Sometimes you read a book, and feel like it was written for you. That’s how I felt today when I finished reading WONDER by R.J. Palacio, a middlegrade book that is (to the best of my knowledge) coming out with an adult cover since it is cross-threshold.
I won’t describe what I look like. Whatever you’re thinking, it’s probably worse.
August (Auggie) Pullman was born with a facial deformity that prevented him from going to a mainstream school—until now. He’s about to start 5th grade at Beecher Prep, and if you’ve ever been the new kid then you know how hard that can be. The thing is Auggie’s just an ordinary kid, with an extraordinary face. But can he convince his new classmates that he’s just like them, despite appearances?
Why do we write books? There are so many books on the shelves today that are written to sell, and really, that’s fair enough. To say that we should write books for honourable reasons is holier-than-thou, because it can be very hard to deliver a message without sounding preachy.
WONDER conveys such an important message that I hope one day it will be read by every child as a coming-of-age process. The protagonist is a ten year old boy whose genetic makeup led to him having a face like none other. He spent his childhood getting surgeries and fighting the odds to keep his life, and now that he’s in peak condition, he’s going to school. It’s a tough journey for him, because while we all sing about the innocence of children, they can be cruel without even realising it sometimes. And other children realise what they’re doing and do it anyway.
I think this book struck such a chord with me because it feels close to my heart. While August’s obstacle is purely physical – his mind is perfect – my own brother was not so lucky. There was a paragraph written in August’s sister’s point-of-view, and I felt like my memories had been copy and pasted into a manuscript, and I have been joking about finding a lawyer ever since.
I never used to see August the way other people saw him. I knew he didn’t look exactly normal, but I really didn’t understand why strangers seemed so shocked when they saw him. Horrified. Sickened. Scared. There are so many words I can use to describe the looks on people’s faces. And for a long time I didn’t get it. I’d just get mad. Mad when they stared. Mad when they looked away. ”What the heck are you looking at?” I’d say to people–even grown-ups.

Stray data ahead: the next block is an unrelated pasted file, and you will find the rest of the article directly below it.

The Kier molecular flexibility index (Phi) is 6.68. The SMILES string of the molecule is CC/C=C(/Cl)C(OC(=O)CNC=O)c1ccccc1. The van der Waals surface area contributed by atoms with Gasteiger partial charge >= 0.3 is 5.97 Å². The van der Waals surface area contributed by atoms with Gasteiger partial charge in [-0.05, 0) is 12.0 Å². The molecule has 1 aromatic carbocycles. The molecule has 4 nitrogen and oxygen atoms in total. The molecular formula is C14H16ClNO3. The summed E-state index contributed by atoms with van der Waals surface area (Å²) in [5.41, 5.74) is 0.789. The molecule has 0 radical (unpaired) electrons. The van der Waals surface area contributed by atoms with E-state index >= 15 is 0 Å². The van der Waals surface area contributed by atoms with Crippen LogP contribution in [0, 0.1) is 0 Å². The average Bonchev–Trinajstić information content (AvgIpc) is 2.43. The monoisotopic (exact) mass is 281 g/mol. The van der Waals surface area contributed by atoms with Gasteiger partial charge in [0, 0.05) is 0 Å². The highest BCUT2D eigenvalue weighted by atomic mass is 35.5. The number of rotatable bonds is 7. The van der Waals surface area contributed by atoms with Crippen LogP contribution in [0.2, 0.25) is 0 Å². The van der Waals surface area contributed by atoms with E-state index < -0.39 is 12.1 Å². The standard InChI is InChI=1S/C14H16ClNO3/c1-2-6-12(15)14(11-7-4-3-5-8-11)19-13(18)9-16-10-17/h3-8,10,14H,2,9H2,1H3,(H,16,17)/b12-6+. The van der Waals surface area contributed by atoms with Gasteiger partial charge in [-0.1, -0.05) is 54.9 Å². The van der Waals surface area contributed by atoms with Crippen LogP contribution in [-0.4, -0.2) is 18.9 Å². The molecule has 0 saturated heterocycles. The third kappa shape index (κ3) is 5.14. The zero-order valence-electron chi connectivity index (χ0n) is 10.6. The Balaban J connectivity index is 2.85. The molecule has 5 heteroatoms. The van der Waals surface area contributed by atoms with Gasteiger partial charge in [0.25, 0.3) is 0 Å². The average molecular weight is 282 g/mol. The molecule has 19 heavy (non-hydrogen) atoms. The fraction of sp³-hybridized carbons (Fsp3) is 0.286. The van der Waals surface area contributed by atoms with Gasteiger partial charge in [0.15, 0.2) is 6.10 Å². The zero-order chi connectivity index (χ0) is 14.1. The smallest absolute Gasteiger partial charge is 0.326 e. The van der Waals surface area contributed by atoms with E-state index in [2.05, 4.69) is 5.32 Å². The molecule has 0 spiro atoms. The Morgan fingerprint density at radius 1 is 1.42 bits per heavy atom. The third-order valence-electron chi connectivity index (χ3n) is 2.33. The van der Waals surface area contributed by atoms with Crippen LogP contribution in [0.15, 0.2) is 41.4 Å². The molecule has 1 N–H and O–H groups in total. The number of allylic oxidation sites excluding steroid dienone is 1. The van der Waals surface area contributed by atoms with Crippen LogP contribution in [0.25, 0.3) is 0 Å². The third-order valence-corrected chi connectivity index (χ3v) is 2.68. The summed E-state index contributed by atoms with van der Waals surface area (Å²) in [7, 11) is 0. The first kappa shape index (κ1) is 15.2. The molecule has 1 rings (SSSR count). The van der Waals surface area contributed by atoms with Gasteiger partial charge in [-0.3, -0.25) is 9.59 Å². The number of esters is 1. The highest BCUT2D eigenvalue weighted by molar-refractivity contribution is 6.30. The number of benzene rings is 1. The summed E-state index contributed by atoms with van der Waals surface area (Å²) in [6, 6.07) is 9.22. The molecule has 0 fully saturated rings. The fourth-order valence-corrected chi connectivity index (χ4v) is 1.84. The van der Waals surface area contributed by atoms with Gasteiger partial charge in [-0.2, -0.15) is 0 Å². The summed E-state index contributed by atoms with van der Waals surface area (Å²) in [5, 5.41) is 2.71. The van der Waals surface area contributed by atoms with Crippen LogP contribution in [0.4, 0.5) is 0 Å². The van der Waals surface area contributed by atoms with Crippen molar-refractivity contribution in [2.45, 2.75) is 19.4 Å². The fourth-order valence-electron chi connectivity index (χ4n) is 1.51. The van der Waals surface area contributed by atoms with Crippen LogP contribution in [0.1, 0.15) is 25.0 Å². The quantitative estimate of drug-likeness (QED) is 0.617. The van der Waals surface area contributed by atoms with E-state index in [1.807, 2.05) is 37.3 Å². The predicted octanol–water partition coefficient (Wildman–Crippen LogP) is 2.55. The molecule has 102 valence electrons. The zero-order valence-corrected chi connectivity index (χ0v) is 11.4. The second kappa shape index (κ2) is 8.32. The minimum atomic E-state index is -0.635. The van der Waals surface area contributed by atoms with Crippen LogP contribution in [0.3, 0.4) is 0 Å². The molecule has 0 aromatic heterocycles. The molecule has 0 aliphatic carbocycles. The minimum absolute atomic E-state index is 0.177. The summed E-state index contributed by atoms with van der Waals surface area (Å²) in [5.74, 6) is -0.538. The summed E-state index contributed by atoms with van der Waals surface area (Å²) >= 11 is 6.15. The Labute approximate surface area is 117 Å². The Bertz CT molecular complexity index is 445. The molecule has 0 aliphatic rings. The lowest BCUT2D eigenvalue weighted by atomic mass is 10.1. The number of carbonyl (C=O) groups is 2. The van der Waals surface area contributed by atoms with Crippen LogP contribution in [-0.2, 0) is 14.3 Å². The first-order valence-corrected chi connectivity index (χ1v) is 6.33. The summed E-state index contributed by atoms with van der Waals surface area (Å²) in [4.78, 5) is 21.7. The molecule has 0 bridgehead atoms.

This is, quite literally, like a scene from my life. I remember, once, being very young, probably too young to be steering a wheelchair since I could just about see over the top of it. My brother used to love the broken footpath outside of our house, and so while mum stopped to talk to a neighbour, I took the wheelchair and ran down the hill. Thomas broke into hysterics laughing with each bump we hit, and his laughter only made me want to run faster, laugh harder. He was still giggling when we ran out of path. Rather than climb back up the hill – I was definitely too short and young to push a wheelchair up – I stopped and waited for my mum to reach us. It was then I noticed how quiet it was. I looked to the side, and the children who had just been playing seconds earlier had all stopped, a ball bouncing forgotten between them. They gaped, their young little minds struggling to find an explanation for what they were seeing and failing to comprehend. Unlike Via, August’s sister, my language was not so PG despite my being a little girl. I was younger than Thomas and never knew him to be any different to anyone else, so my temper when people stared was a vicious thing. I still feel angry, even though I understand. To me, Thomas was beautiful. Special.
I think books like WONDER are so important. It made me cry because I related so much to it, and I can only imagine the tolerance it would teach to children. The prevailing message ‘to be kinder than necessary’ is so simple and beautiful, because if we can catch children while they’re young and impress upon them the importance inclusion and goodness, then they can pass on the message to the next generation. Maybe I’m putting too much pressure on a book, but I believe that ideas are powerful, and this one has merit. I won’t harp on too much, but I’ll end on a beautiful quote from Via’s boyfriend’s POV that made me cry, because it is exactly how I feel and never had the words to say.
the universe was not kind to auggie pullman. what did that little kid ever do to deserve his sentence? what did the parents do? or olivia? she once mentioned that some doctor told her parents that the odds of someone getting the same combination of syndromes that came together to make auggie’s face were like one in four million. so doesn’t that make the universe a giant lottery, then? you purchase a ticket when you’re born. and it’s all just random whether you get a good ticket or a bad ticket. it’s all just luck.
my head swirls on this, but then softer thoughts soothe, like a flattened third on a major chord. no, no, it’s not all random, if it really was random, the universe would abandon us completely. and the universe doesn’t. it takes care of its most fragile creations in ways we can’t see. like with parents who adore you blindly, and a big sister who feels guilty for being human over you. and a little gravelly-voiced kid whose friends have left him over you. and even a pink-haired girl who carries your picture in her wallet. maybe it is a lottery, but the universe makes it all even out in the end. the universe takes care of all its birds.
See what I mean? Don’t you want this book on your shelf? Trust me, the next time you have to buy a gift for a kid, get them this book. It’s beautiful and important, and I feel better for having read it.